The Founding of Monterey

by Gary S. Breschini, Ph.D.

Provisions at the San Diego outpost were running short, and the arrival of the famished Portolá expedition from their exploration of Monterey and San Francisco Bay on January 24, 1770 stretched the dwindling supplies even further. The San Jose and San Antonio were overdue with much needed supplies. Portolá sent an expedition, under the command of Captain Fernando de Rivera, to Lower California on February 11 in an attempt to stretch their food as far as possible, and was determined to abandon the outpost entirely if the supply ships did not arrive by St. Joseph's Day (March 19). Fray Junípero Serra was against the move, and began a novena which ended on the 19th. Late that afternoon, as the sun set, a ship was spotted far out to sea, heading north. It was the San Antonio.

The San Antonio returned to San Diego on the 23rd, either because it stopped for water in the Channel Islands and learned that the land expedition had traveled north then south, or because it lost an anchor. With renewed spirits, Portolá and Serra agreed on a joint land/sea expedition to again search for Monterey, and to establish a colony if they were successful.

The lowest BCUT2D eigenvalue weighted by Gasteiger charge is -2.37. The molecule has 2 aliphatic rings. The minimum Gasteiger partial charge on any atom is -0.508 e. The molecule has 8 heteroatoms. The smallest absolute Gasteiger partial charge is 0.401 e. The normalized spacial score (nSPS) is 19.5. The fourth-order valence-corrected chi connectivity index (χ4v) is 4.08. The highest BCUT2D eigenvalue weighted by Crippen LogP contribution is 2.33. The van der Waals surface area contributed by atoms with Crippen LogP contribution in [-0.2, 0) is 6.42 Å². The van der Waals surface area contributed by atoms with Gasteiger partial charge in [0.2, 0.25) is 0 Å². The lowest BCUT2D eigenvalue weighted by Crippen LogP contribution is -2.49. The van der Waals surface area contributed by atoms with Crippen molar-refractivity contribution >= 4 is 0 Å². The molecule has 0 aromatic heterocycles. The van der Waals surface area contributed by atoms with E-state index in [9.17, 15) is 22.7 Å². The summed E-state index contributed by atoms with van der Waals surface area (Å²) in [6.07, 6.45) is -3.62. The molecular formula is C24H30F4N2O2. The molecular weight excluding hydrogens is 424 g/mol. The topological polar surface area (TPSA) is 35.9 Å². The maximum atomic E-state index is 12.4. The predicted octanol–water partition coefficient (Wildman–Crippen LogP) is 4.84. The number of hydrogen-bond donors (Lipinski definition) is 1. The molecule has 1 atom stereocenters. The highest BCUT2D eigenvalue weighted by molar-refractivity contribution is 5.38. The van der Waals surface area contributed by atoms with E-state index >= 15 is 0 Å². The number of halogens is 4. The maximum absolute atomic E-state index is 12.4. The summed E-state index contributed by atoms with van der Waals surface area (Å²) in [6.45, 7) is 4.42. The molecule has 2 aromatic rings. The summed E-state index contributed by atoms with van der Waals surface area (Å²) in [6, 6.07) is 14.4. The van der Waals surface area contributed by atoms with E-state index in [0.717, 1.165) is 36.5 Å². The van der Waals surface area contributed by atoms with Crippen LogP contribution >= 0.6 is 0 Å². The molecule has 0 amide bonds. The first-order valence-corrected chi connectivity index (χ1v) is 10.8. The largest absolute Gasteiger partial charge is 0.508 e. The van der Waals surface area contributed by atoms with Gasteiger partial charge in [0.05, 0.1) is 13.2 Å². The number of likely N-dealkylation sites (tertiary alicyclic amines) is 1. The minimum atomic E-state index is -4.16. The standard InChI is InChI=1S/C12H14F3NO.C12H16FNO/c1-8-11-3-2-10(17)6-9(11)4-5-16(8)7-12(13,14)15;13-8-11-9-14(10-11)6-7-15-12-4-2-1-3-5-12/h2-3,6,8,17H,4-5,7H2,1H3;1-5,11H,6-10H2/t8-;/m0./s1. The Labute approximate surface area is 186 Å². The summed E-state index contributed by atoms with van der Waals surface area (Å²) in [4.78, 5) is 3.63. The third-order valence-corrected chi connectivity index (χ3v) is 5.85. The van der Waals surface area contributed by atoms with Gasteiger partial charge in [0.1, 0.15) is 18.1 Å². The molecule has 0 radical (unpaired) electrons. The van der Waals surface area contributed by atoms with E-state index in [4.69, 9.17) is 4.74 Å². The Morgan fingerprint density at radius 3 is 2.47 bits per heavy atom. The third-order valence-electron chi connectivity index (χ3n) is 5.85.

The San Antonio departed for Monterey on April 16, 1770. On board were Fray Junípero Serra, Miguel Costansó, military engineer and cartographer, and Don Pedro Prat, army surgeon, as well as a cargo of stores for the new mission. The land expedition left the following day, led by Gaspar de Portolá, with Lt. Pedro Fages, twelve Catalonian Volunteers, seven cuera (leather jacket) soldiers, five Lower California Indians, and two muleteers. Father Crespi served as the expedition's chaplain. This left San Diego manned by Ortega and eight cuera soldiers, ten mission Indians from Lower California as laborers, a muleteer, and Fathers Parrón and Gómez. Also in San Diego was the San Carlos, with only seven on board, still waiting for the San Jose to arrive with a replacement crew.

The land expedition followed the same route as it had the previous winter returning from Monterey. After 36 days on the road, with only two days of rest, they arrived in Monterey on May 24, 1770, camping in the previously used site by El Estero. That afternoon, Portolá, Crespi, and Don Pedro Prat walked along the beach, returning from where they had planted a large cross the winter before. Culleton writes: